13 Drunks

During the first month I qualified we had an in port period of 3 days in Subic before returning to Yankee Station. So with one duty day and 48 hrs off, it was party hardy, between the PO club at Cubi Pt. and the bars in O-town. All 13 members of my watch team returned for S/U with at least a 0.8% blood alcohol level. An unnamed 3A RO kept falling out of the chair. The WO summoned me to 3 EOS (I was RCEO) and asked me to please do something about "Willy" and then the WO promptly fell down. I used rags to tie him to the chair. I was next summoned to the CTG flats and helped the CTG watch, the CRAO, & the Chief open the MSS on the 3A Rx. It was quite a show, every one falling down in the process. I wish camcorders were available then. Every one on the S/U threw up at least once that shift. Fortunately, those Rxs were well designed. Everything came up fine. That was a long 6 hours and seemed like forever. The CPOs back then were a different crowd. Most were caught in the Cuban Crises and were extended, so they made a career out of it. They certainly were nicer than the CPOs of the 80's & 90's I've read about here.



Hey, I Finally Got Hold of "Q" !

This is the best f__king thing I have read in a long time. I am sitting here in my office with the door shut crying because I am laughing so hard. Absolutely the best. Those pictures from the Dopey Books are priceless!

KP Note:  As most of you know "Q" (aka, Myron Gyolai) was one of my dearest friends back on the Pig.  He and I served for years together in 4-plant and then in the RE office during our last cruise (89-90).  After we got out of the navy we were roommates in college.  Q is now a respectable family man living in Danville, CA.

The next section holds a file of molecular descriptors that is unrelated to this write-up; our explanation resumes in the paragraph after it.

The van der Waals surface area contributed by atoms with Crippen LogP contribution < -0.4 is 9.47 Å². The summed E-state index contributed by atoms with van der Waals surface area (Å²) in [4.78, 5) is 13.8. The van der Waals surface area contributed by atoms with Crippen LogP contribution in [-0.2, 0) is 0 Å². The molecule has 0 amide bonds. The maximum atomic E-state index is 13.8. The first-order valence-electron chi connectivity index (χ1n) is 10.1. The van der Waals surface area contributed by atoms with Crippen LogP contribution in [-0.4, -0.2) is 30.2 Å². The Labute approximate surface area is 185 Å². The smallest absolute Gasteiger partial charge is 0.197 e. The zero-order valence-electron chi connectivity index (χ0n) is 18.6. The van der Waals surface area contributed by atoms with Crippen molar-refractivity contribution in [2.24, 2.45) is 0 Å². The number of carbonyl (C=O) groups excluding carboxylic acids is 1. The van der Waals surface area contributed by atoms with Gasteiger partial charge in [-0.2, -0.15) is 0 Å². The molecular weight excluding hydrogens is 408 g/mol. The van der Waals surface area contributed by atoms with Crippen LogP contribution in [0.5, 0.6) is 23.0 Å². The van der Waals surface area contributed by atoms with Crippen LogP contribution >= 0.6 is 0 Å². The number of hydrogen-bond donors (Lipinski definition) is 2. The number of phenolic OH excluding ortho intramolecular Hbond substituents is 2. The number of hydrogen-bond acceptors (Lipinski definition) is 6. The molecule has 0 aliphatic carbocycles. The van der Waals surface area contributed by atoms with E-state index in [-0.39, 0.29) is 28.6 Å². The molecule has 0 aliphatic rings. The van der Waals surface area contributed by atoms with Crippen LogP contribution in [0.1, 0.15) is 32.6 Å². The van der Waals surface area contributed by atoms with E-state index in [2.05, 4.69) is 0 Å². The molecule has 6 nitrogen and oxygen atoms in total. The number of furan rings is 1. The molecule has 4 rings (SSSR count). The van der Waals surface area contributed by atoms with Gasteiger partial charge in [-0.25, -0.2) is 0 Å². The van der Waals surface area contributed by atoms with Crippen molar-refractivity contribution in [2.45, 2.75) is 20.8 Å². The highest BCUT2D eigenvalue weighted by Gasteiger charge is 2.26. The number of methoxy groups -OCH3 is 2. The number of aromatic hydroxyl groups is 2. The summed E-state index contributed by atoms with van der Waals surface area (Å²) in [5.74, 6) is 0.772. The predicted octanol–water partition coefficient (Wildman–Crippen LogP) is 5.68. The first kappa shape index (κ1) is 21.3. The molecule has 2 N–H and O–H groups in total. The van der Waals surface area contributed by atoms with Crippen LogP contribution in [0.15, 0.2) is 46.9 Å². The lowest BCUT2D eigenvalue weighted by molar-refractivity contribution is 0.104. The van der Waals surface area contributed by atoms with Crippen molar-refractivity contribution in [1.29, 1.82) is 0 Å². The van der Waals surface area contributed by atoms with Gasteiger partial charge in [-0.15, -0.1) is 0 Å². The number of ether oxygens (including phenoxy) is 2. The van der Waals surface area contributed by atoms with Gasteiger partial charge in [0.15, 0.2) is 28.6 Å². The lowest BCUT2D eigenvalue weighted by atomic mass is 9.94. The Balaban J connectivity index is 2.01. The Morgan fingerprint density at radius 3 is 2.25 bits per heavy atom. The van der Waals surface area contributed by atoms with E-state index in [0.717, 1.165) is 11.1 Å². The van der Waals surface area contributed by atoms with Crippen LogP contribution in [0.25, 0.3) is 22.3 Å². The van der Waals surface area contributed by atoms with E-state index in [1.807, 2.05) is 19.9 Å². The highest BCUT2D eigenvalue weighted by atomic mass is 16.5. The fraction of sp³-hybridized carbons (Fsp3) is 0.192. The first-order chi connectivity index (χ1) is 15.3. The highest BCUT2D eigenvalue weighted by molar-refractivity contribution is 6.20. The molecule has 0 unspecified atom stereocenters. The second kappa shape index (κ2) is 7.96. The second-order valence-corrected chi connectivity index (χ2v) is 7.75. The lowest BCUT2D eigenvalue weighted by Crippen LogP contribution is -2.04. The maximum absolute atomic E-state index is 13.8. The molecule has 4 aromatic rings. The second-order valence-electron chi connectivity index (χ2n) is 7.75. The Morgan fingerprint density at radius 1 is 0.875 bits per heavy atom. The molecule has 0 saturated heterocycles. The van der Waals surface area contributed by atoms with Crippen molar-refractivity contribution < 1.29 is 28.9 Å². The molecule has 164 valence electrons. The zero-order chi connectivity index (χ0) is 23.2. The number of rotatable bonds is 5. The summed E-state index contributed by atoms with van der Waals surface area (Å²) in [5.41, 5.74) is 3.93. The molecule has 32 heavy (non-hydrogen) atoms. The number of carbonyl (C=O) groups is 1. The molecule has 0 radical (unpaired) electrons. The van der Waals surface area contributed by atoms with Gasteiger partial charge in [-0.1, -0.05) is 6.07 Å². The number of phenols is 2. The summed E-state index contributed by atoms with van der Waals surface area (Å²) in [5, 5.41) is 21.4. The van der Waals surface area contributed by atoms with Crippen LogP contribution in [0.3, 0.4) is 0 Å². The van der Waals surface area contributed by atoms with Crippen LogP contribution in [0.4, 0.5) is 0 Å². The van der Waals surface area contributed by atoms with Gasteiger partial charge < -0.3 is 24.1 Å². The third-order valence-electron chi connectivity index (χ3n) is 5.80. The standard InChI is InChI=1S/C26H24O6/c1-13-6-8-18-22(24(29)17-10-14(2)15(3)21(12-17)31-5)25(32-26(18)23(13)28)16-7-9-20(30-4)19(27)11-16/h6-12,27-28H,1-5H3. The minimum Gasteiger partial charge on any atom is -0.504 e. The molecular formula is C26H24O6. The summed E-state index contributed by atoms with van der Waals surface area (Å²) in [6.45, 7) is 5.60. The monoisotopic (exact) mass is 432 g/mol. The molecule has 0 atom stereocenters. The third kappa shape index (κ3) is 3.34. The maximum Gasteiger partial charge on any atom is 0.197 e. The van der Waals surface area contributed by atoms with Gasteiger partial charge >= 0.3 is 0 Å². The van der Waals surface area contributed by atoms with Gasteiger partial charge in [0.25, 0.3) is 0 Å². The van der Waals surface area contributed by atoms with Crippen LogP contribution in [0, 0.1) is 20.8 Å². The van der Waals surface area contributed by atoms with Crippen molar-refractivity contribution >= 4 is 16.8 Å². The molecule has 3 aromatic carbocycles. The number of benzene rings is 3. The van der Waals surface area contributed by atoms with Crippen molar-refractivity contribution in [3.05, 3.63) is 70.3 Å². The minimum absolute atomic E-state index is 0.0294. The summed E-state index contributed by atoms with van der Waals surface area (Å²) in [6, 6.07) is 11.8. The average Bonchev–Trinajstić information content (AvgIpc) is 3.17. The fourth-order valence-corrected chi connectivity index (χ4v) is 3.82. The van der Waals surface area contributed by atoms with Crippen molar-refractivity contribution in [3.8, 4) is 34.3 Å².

Believe It Or Not There Actually Was a Righteous One Among Us!

About a year or two ago I was standing in line at a deli when I noticed a familiar looking fellow standing in front of me.  I knew that I knew this person from somewhere because he was also staring at me trying to figure out who I was.  After a few minutes of idle chit-chat we realized that we had served together on the Enterprise.  In fact, we were both 4-planters and had stood many a watch together.  This fellow was none other than John Sackett of RM14.  I asked him what brought him to rural Harford County, MD (where I live) and he told me that he was the pastor of a local church.  "No kidding!" I said.  Yep, ol' John was really a minister.  He went to the seminary right after he got out of the navy.  We met for lunch a few times after that to share a few old memories.  Once in a while I'd even stop by his church to visit.  I hadn't seen John in a while so I stopped by to visit him yesterday and learned that he had been transferred on to a higher calling: he's now a chaplain in the air force!  Good Luck John!  



Admit it.  You all have somewhere in your possession one of those big wooden San Miguel mugs.  You know, that thing you bought at one of those shops on Magsaysay on your way back to the base when you were drunk and had a few extra Pesos in your pocket.  (You probably bought one of those stupid San Miguel velvet ball caps there too--and had your nickname stitched on the back.)  One night "Q" and I passed one of those woodcraft stores and were feeling generous so we commissioned a giant wooden "Lifer" desk plaque for our pal Dicko.  It cost us nearly $30 but we figured it was money well spent since we knew it would totally offend Dicko.  After we bought it we brought it back to the ship and placed it prominently on Dicko's desk.  Pretty much the whole division saw it before Dicko came down and discovered it.  He had quite a hard time convincing everyone that he wasn't a lifer and that he would never buy such a thing for himself.  I snapped a picture (see below) of the plaque before Dicko chucked it off sponson 7.